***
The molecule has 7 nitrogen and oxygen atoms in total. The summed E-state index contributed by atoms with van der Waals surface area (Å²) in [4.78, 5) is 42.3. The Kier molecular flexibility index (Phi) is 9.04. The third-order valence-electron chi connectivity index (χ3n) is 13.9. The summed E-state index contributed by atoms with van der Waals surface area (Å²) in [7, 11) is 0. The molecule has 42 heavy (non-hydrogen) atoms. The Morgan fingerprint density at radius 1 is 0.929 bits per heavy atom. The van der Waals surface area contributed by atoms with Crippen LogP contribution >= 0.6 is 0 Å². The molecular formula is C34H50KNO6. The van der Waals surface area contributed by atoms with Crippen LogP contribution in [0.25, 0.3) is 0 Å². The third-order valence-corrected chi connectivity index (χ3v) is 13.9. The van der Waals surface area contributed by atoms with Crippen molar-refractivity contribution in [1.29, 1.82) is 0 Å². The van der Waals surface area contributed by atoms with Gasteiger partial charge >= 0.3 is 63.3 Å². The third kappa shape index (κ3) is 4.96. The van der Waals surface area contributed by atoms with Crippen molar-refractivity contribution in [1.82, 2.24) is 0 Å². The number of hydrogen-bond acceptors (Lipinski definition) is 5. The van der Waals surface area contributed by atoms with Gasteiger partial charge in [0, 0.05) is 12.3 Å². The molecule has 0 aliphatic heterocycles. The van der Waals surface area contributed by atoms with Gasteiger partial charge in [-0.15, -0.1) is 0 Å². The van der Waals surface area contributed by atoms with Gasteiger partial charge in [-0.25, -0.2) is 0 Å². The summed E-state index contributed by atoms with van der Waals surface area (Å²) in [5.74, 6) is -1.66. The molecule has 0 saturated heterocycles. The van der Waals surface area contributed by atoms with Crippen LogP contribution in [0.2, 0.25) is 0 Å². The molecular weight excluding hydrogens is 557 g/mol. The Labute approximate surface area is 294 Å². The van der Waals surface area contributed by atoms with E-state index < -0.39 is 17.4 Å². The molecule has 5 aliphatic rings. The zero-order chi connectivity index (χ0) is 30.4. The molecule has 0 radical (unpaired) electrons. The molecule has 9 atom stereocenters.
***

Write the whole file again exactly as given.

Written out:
The molecule has 7 nitrogen and oxygen atoms in total. The summed E-state index contributed by atoms with van der Waals surface area (Å²) in [4.78, 5) is 42.3. The Kier molecular flexibility index (Phi) is 9.04. The third-order valence-electron chi connectivity index (χ3n) is 13.9. The summed E-state index contributed by atoms with van der Waals surface area (Å²) in [7, 11) is 0. The molecule has 42 heavy (non-hydrogen) atoms. The Morgan fingerprint density at radius 1 is 0.929 bits per heavy atom. The van der Waals surface area contributed by atoms with Crippen LogP contribution >= 0.6 is 0 Å². The molecular formula is C34H50KNO6. The van der Waals surface area contributed by atoms with Crippen LogP contribution in [0.25, 0.3) is 0 Å². The third-order valence-corrected chi connectivity index (χ3v) is 13.9. The van der Waals surface area contributed by atoms with Crippen molar-refractivity contribution in [1.29, 1.82) is 0 Å². The van der Waals surface area contributed by atoms with Gasteiger partial charge >= 0.3 is 63.3 Å². The third kappa shape index (κ3) is 4.96. The van der Waals surface area contributed by atoms with Crippen molar-refractivity contribution in [1.82, 2.24) is 0 Å². The number of hydrogen-bond acceptors (Lipinski definition) is 5. The van der Waals surface area contributed by atoms with Gasteiger partial charge in [0, 0.05) is 12.3 Å². The molecule has 0 aliphatic heterocycles. The van der Waals surface area contributed by atoms with Gasteiger partial charge in [-0.15, -0.1) is 0 Å². The van der Waals surface area contributed by atoms with Gasteiger partial charge in [-0.25, -0.2) is 0 Å². The summed E-state index contributed by atoms with van der Waals surface area (Å²) in [5.74, 6) is -1.66. The molecule has 0 saturated heterocycles. The van der Waals surface area contributed by atoms with Crippen LogP contribution in [0.2, 0.25) is 0 Å². The molecular weight excluding hydrogens is 557 g/mol. The Labute approximate surface area is 294 Å². The van der Waals surface area contributed by atoms with E-state index < -0.39 is 17.4 Å². The molecule has 5 aliphatic rings. The zero-order chi connectivity index (χ0) is 30.4. The molecule has 0 radical (unpaired) electrons. The molecule has 9 atom stereocenters.